Why people buy liability insurance under the rule of simple negligence

Keith John Crocker, Neil Doherty

Research output: Chapter in Book/Report/Conference proceedingChapter

2 Scopus citations

Abstract

If people take due care, they will not be found negligent under the Rule of Simple Negligence. Moreover, under this rule, investment in due care is privately and socially optimal. These results jointly imply that liability insurance should not exist. But it does. One explanation relies on errors in the administration of tort law or in the imperfect observation of care. We offer an alternative explanation. Our model is one of symmetric uncertainty where establishing due care requires information on the individual's risk type, which is a random variable. Even though we assume that information on type is costless, we find that, by pooling across risk classes, liability insurance permits risk averse individuals to avoid the classification lottery that arises from establishing type. Insurance also has subtle effects on an injurer's private costs, which depend on the concavity or convexity of the demand for precaution. Given parameter variability across individuals, one would expect to observe a segmented market with some insuring while others choose to become informed and take due care. Moreover, we show that the voluntary purchase of liability insurance is Pareto improving.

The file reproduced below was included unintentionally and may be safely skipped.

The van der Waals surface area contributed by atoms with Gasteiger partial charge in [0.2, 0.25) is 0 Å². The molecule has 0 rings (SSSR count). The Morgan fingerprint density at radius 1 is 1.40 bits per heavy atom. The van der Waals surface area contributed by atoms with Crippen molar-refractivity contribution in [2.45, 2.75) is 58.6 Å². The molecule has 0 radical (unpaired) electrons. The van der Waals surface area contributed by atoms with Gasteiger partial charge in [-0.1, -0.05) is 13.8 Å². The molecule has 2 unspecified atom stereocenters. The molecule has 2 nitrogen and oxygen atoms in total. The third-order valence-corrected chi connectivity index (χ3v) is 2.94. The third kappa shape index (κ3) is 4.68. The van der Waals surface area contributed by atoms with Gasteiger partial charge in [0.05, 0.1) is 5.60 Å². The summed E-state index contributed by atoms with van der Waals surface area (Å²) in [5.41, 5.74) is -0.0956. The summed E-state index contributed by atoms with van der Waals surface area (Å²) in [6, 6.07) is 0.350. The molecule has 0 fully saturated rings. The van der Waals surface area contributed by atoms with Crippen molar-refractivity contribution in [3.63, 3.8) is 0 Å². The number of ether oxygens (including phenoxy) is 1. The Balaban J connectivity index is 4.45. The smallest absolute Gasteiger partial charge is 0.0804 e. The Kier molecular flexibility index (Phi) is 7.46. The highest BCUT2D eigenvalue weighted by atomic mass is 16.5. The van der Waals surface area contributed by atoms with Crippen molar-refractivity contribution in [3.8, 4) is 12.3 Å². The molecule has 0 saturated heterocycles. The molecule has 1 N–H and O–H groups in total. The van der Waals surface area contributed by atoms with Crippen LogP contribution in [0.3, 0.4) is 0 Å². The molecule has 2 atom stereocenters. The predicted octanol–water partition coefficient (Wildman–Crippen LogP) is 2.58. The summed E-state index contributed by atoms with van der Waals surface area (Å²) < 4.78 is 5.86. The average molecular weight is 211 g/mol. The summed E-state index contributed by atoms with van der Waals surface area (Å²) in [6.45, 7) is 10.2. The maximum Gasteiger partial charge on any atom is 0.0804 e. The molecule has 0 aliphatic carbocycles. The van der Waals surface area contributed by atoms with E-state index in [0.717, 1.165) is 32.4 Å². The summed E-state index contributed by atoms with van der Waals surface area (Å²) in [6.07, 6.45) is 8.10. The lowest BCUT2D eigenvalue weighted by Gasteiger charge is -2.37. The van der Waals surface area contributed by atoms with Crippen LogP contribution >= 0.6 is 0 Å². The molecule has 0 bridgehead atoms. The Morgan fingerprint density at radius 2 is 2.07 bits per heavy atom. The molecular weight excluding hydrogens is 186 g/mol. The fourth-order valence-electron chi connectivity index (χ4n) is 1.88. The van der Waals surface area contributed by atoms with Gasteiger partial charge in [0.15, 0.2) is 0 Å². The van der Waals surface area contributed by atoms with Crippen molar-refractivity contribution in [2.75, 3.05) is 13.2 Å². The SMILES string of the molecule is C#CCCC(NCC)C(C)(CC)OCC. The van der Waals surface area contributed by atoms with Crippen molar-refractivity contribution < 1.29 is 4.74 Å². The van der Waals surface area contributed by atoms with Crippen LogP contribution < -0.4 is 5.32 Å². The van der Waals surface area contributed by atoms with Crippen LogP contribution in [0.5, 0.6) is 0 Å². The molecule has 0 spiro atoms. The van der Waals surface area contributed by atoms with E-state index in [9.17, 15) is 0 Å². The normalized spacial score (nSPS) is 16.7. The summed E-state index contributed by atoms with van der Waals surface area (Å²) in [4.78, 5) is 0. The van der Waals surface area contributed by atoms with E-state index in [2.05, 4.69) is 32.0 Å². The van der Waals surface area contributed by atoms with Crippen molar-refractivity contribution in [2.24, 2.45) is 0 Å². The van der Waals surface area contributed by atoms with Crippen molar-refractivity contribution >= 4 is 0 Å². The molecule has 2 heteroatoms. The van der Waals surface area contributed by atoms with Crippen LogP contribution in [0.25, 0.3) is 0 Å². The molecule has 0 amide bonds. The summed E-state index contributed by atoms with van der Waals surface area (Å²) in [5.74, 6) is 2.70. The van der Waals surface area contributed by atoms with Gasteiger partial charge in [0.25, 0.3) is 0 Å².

Original languageEnglish (US)
Title of host publicationIndustrial Organization
Pages133-148
Number of pages16
StatePublished - Dec 1 2000

Publication series

NameAdvances in Applied Microeconomics
Volume9
ISSN (Print)0278-0984

All Science Journal Classification (ASJC) codes

  • Economics, Econometrics and Finance (miscellaneous)

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